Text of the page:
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Blogger fined $420k for #fakenews

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The 'Belle Effect' is an age-old syndrome already rife across all our media platforms. When will we learn?

Australia’s Federal Court in Melbourne has handed down a verdict following an investigation by Consumer Affairs Victoria (CAV) which determined that the blogger and self-proclaimed cancer survivor, Belle Gibson, had misrepresented herself and made fraudulent claims.

In a landmark case that should get the attention of all social media gurus and ‘influencers’, it highlights the vulnerability of the public in getting their news and advice from so-called experts via unverified social media sources ie #fakenews. A glaring case of ‘people believe what they want to believe’, fueled by a popular media hungry for sensation and a complete lack of fact-checking in their rush jump on the bandwagon.

Young, blonde and vivacious, Ms Gibson seduced not only the public, but also the media and publishing industry with her story of self-curing brain cancer with diet and alternative therapie…

Guidelines for starting a travel story

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Remember standing up if front of your primary school class and reciting “what I did in my holidays”? Did they stay awake? The same is true for travel writing and unless you grab your audience’s attention early, you’ve lost them forever.

“We did this” and “then we went there” are the travel writing equivalent of watching paint dry. Travel writing needs colour and excitement. It needs to transport the reader into the middle of the location, immerse them in the experience and leave them wanting more.

When I’m trying to start a story, I always remember some advice given to me by Don George of Lonely Planet.

“Find the passion point,” he told me.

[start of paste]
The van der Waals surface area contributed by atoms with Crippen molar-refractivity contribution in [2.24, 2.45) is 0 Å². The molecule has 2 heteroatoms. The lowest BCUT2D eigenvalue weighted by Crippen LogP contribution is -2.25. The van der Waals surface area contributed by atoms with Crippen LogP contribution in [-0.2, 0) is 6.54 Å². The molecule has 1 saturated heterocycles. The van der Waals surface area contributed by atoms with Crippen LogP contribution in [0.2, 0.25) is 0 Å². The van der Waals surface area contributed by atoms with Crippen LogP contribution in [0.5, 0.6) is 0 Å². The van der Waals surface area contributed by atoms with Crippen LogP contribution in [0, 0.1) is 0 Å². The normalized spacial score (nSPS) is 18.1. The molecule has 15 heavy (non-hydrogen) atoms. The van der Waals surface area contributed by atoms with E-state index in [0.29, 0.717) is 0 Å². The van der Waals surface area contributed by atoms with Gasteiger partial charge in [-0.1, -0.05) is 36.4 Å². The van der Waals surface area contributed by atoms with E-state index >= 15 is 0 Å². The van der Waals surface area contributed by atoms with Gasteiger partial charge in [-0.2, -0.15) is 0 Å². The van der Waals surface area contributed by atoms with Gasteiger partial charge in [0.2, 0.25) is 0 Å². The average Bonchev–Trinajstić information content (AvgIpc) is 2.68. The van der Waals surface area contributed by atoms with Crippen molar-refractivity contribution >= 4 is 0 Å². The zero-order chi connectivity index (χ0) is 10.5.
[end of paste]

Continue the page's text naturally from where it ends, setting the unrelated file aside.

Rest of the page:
By this, Don means pinpoint the one key moment in your journey, trip or experience that encapsulates the event. It might be an encounter with an interesting person (this is always good) or a moment of visual climax that was why you went there in the first place. There are no rules to this except to say that if the moment excited you for whatever reason…

[updated] How to share your Facebook videos with anyone

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UPDATE: During 2016, Facebook changed the video player interface and moved the video link. But fear not, it's still shareable with non-FB friends and contacts.

All you do now is right-click on the video panel

And the new menu will appear. Copy the link from the box.


Below is the original post from 2015 >>


A little known and under-used feature of Facebook is the ability to share a link from your uploaded videos to anyone on the net, even if they don't have a Facebook account.

Here's a quick-and-dirty how-to. I'm assuming you already know how to upload a video and where to find it afterwards.

TIP:
You can click any image to enlarge.




"Because they say so" and famous misattributed quotes.

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One of the most annoying and lazy habits of some writers is to refer to the nebulous entity, “they”.
“They say travel broadens the mind, ...”[1]
"Don't listen to what they say ..." Nice sentiments, but who are 'they'?

“They” are not a trusted source or reliable reference for any fact or assertion. Using “they” to reaffirm an opinion not only insults your readers by expecting them to just consume whatever you write (because you are such an authority), it is also puts on show your inability or unwillingness to actually research something properly.